News Item Dated:
16 September 2002
(09/16/02); Hinkle, Katharine
Michael Berry is staunch in his commitment to encouraging his students
"leaders not followers." Berry, a professor of computer science, has
this week's "Professor of the Week" because of great achievement in his
After graduating from South Gwinette High School in Snellville, Georgia
as the class valedictorian, Berry entered the University of Georgia in
where he graduated in three years with a B.S. in mathematics and a minor
"I could have been an English major," Berry said, "but my heart was in
This love of math led Berry to North Carolina State University where he
master's degree in applied mathematics. He then continued to the
Illinois in Champagne, where he received his doctorate. Between schools,
worked at IBM but left after a year.
"One day," Berry said, "I got to work and I forgot my tie, and the
minute I got
in the door, I must have had ten people ask me 'Where's your tie?' I
then and there 'This isn't going to work.'
"I just really wanted to be a college professor."
After a year of teaching in the department of computation and
sciences at the University of Alabama in Birmingham, Berry joined UT in
summer of 1991 as a research professor. By that fall, he had become a
"Our department is a real star," Berry said in reference to his fondness
computer science program. "The administration has been very supportive
department. We are the best computer science program in the state."
Part of Berry's success as a professor comes from his vision of computer
as an art form.
"(Computer Science) is like an art and a science together," Berry said.
a good program is a work of art."
"Dr. Berry has certain expectations but he's flexible and willing to
compromise," said Geoffrey Reynolds, a former student of Berry's and
science major. "He is willing to make sacrifices to ensure we learn what
Indeed, Berry is not only a respected professor, but is accomplished in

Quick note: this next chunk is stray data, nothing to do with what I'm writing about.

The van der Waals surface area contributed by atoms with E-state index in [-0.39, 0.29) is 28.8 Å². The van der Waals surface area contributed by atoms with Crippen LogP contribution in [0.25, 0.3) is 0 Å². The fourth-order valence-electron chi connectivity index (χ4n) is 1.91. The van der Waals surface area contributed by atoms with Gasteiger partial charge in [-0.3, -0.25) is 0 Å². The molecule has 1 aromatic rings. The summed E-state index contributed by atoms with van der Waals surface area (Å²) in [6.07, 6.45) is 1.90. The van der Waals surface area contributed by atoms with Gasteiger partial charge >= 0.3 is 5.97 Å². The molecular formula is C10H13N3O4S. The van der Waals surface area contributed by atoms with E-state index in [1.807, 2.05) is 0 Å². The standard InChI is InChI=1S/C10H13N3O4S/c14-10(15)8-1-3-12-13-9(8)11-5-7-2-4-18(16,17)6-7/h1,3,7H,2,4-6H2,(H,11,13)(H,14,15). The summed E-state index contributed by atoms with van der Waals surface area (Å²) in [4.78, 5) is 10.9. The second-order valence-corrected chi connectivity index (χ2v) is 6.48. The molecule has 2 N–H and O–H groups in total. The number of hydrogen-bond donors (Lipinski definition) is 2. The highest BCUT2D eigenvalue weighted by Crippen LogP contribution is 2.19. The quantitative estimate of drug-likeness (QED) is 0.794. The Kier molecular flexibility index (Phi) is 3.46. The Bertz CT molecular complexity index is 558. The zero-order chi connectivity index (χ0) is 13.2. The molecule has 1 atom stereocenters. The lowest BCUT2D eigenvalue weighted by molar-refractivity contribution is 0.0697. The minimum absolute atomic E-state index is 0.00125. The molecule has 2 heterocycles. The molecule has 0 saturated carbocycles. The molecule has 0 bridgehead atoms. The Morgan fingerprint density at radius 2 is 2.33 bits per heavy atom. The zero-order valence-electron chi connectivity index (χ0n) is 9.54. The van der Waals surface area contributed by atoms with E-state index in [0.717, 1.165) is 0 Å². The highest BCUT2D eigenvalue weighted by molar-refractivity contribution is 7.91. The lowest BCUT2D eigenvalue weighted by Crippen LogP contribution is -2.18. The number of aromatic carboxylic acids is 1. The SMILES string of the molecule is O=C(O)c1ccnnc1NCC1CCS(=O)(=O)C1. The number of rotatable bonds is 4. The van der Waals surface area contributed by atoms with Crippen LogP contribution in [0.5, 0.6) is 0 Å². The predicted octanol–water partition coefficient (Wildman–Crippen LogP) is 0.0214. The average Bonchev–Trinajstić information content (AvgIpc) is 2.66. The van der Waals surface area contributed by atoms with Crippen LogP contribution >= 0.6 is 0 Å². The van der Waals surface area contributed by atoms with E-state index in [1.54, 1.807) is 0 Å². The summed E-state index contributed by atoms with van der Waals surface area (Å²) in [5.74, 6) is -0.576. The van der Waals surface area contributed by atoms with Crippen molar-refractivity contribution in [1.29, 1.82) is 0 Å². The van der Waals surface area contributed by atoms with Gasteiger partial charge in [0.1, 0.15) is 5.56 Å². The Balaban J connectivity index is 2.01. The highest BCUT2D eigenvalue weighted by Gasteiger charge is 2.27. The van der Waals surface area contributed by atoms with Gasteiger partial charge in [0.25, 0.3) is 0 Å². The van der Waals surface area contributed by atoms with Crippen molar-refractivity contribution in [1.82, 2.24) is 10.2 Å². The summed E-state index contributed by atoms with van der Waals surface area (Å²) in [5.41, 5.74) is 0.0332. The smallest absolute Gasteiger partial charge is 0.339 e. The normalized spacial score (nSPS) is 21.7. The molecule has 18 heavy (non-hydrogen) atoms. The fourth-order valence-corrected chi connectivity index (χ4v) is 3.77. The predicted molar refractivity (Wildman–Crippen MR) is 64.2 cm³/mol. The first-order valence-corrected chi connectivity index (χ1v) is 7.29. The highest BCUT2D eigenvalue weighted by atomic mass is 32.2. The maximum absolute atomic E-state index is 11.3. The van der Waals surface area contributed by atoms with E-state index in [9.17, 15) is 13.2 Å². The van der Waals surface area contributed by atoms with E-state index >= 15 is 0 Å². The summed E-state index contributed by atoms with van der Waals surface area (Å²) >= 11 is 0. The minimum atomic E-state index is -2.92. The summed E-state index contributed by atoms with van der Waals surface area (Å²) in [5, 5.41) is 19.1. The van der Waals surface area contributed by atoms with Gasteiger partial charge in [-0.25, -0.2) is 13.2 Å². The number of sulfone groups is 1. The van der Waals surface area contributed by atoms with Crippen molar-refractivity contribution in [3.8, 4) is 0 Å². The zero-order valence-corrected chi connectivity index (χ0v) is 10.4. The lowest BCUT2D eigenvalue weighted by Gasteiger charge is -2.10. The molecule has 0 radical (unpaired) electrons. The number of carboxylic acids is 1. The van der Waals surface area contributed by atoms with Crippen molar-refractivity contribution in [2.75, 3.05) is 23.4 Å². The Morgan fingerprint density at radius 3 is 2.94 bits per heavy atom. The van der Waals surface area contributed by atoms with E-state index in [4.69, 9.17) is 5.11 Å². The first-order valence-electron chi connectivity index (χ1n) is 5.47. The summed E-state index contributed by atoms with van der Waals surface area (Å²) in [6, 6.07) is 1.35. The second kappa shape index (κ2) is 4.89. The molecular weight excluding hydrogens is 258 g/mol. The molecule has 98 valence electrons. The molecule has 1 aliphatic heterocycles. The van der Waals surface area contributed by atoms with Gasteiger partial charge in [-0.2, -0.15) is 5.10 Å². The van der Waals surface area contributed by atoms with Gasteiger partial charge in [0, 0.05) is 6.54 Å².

greater scientific community. He has worked on a number of projects,
one that develops computer systems designed to assist other scientists
such as mapping out parts of the body or ecosystems, called
"What we have to learn is how does computer science evolve the science,"
Berry has also written several informational books, including
Search Engines: Mathematical Modeling and Text Retrieval, which was
by Murray Browne. The book has the distinction of being the third best
amazon.com for its publisher, SIAM, or Society of Industrial and Applied
In 1997, Berry won the Undergraduate Computational Engineering Science
from the U.S. Department of Energy. In 1998, he was also awarded the
Chancellor's Award for Professional Promise in Research and Creative
When he's not teaching, writing or developing software, Berry can be
his daughters' soccer and swimming meets.
"I am a big-time soccer dad," Berry said.
He is also director of computing curriculum at Tennessee's Governor's
Berry currently teaches Computer Science 370, an introductory course in
"This is one of the first classes I took. It spurned my interest in
science)," he said.
In keeping with his vision, Berry added, "We're trying to train our
be the next builders of technology."
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